Anthony Bourdain vs. Paula Deen: A Recap
A lot of gauntlets have been thrown these past few weeks in the world of food criticism. Alan Richman used his monthly GQ review to rant about the state of service in restaurants (and go on a tangent about sexual harassment accusations), Hannah Raskin of Seattle Weekly questioned the need for food critics at all and Anthony Bourdain said some harsh words about Southern food maven Paula Deen, who fired back.
To recap: Bourdain is not a fan of Deen's cooking. He told TV Guide she was "the worst, most dangerous person to America." Deen responded, claiming, "You know, not everybody can afford to pay $58 for prime rib or $650 for a bottle of wine. My friends and I cook for regular families who worry about feeding their kids and paying the bills . . . It wasn’t that long ago that I was struggling to feed my family, too."
Bourdain says stuff like this all the time, he's deliberately hyperbolic and comedic about it, and he is even sick of his own rants. Despite that Bourdain in fact had said nothing new, the comments he made to TV Guide have snowballed due in no small part to the pickup from the New York Post, and now everyone seems to need to weigh in on the state of food snobbery.
In the New York Times, former restaurant critic and current op-ed columnist Frank Bruni devoted a column to it, "Unsavory Culinary Elitism." He criticized Bourdain's choice of words, "...treating Deen, Lee & Co. with anything that smacks of moralizing and snobbery isn’t likely to move them or their audience toward healthier eating. It’s apt to cook up resentment. And we’ve got enough ill will and polarization in our politics. Let’s not set a place for them at the table."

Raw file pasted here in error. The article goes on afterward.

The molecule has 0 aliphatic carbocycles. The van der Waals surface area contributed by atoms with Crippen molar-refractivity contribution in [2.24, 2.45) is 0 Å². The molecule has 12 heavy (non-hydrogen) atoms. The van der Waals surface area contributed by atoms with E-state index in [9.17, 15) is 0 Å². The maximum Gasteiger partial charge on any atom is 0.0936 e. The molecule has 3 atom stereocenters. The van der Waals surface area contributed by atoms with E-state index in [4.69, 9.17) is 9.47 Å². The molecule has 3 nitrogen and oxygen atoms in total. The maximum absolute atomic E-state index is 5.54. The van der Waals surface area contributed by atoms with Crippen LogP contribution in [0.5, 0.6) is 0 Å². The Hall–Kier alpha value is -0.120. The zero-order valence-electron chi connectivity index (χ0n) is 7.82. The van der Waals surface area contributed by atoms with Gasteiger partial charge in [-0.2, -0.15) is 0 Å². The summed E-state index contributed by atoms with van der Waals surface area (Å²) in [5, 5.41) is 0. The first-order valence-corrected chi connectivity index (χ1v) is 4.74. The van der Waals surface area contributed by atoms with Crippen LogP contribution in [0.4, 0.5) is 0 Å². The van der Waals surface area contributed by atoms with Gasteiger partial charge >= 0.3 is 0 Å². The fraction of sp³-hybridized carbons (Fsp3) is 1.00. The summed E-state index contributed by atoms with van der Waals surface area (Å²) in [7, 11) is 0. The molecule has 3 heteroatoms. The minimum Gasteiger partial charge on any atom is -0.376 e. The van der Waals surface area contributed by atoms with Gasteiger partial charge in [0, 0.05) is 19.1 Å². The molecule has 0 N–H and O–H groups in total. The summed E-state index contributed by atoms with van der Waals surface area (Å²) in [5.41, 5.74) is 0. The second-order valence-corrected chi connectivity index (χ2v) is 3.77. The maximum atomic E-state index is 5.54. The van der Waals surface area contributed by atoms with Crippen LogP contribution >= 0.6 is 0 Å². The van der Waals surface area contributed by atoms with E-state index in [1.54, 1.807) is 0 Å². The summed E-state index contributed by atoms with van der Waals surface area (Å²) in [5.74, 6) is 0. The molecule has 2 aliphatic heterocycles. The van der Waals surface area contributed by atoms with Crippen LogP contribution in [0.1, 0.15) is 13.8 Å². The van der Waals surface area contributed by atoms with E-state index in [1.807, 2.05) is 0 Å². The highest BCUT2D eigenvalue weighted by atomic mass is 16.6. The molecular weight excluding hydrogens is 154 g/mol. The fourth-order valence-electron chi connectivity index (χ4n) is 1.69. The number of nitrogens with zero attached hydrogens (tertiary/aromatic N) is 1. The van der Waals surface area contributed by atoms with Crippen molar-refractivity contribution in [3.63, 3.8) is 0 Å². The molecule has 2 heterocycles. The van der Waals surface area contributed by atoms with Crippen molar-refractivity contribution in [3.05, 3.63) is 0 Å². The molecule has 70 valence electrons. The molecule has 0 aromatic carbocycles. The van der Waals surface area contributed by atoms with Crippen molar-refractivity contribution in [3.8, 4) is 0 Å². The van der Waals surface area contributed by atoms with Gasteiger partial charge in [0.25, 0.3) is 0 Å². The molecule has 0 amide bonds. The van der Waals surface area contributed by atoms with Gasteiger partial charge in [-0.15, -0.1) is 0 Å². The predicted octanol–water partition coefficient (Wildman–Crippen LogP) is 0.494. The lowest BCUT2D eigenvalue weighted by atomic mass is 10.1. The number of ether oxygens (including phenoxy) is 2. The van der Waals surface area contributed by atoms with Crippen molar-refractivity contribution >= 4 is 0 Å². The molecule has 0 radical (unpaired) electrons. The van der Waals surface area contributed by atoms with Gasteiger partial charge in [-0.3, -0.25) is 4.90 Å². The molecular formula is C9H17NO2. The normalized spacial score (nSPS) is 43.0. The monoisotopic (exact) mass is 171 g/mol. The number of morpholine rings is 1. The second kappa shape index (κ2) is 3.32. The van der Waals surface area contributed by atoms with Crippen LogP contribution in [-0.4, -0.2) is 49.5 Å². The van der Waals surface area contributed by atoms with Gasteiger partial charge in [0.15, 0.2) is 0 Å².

On Twitter, Bourdain confessed that Bruni had "many good points," though he also re-tweeted the Village Voice's take. Rebecca Marx argued, in a piece very much worth reading, "Deen is no less a member of the culinary aristocracy than Bourdain -- they just belong to country clubs with different rules."
Andrew Zimmern and friend of Bourdain's also weighed in, summarizing, "Tony is one of the most caring, kind, loving people I know but he is painted as a cold-hearted cynic. And, Paula probably cooks less of the food she is famous for now than she used to."
In the Atlantic, food writer Jane Black suggests that Food Network stars may be the exact people needed to bridge the gap between food elitists and the Paula Deen demographic. "Many Americans actually like to cook and a growing number want to learn. What if the magic ingredient to changing the way we eat turned out to be Paula Deen after all?"
At least mostly everyone, food snob or not, can agree about one overarching facet: there is still massive change needed to fix our food system and the way people eat. Now we just have to figure out how to do it.